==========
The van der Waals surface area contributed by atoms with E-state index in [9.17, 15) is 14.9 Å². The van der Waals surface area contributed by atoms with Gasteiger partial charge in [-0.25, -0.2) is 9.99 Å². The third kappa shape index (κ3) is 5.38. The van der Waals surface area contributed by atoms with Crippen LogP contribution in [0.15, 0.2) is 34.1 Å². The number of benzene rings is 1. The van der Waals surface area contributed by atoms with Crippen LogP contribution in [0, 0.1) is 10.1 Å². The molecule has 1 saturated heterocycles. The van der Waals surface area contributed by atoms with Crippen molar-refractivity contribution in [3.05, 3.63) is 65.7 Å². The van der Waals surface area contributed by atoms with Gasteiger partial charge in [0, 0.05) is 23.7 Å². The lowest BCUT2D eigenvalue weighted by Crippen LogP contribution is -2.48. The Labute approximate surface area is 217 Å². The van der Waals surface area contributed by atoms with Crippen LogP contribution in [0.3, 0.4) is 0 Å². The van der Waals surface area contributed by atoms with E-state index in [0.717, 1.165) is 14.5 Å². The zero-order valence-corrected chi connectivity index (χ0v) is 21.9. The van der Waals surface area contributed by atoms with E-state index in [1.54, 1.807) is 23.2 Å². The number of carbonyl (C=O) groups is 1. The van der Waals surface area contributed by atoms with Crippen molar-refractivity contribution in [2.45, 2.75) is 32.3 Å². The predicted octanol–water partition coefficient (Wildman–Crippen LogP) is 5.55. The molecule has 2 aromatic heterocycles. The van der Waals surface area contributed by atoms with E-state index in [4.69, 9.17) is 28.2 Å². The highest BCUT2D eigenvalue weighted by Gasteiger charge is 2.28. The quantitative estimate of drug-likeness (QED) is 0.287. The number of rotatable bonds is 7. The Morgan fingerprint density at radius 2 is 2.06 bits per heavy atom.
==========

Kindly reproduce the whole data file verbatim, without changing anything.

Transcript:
The van der Waals surface area contributed by atoms with E-state index in [9.17, 15) is 14.9 Å². The van der Waals surface area contributed by atoms with Gasteiger partial charge in [-0.25, -0.2) is 9.99 Å². The third kappa shape index (κ3) is 5.38. The van der Waals surface area contributed by atoms with Crippen LogP contribution in [0.15, 0.2) is 34.1 Å². The number of benzene rings is 1. The van der Waals surface area contributed by atoms with Crippen LogP contribution in [0, 0.1) is 10.1 Å². The molecule has 1 saturated heterocycles. The van der Waals surface area contributed by atoms with Crippen molar-refractivity contribution in [3.05, 3.63) is 65.7 Å². The van der Waals surface area contributed by atoms with Gasteiger partial charge in [0, 0.05) is 23.7 Å². The lowest BCUT2D eigenvalue weighted by Crippen LogP contribution is -2.48. The Labute approximate surface area is 217 Å². The van der Waals surface area contributed by atoms with Crippen LogP contribution in [0.3, 0.4) is 0 Å². The van der Waals surface area contributed by atoms with E-state index in [0.717, 1.165) is 14.5 Å². The zero-order valence-corrected chi connectivity index (χ0v) is 21.9. The van der Waals surface area contributed by atoms with E-state index in [1.54, 1.807) is 23.2 Å². The number of carbonyl (C=O) groups is 1. The van der Waals surface area contributed by atoms with Crippen molar-refractivity contribution in [2.45, 2.75) is 32.3 Å². The predicted octanol–water partition coefficient (Wildman–Crippen LogP) is 5.55. The molecule has 2 aromatic heterocycles. The van der Waals surface area contributed by atoms with E-state index in [4.69, 9.17) is 28.2 Å². The highest BCUT2D eigenvalue weighted by Gasteiger charge is 2.28. The quantitative estimate of drug-likeness (QED) is 0.287. The number of rotatable bonds is 7. The Morgan fingerprint density at radius 2 is 2.06 bits per heavy atom.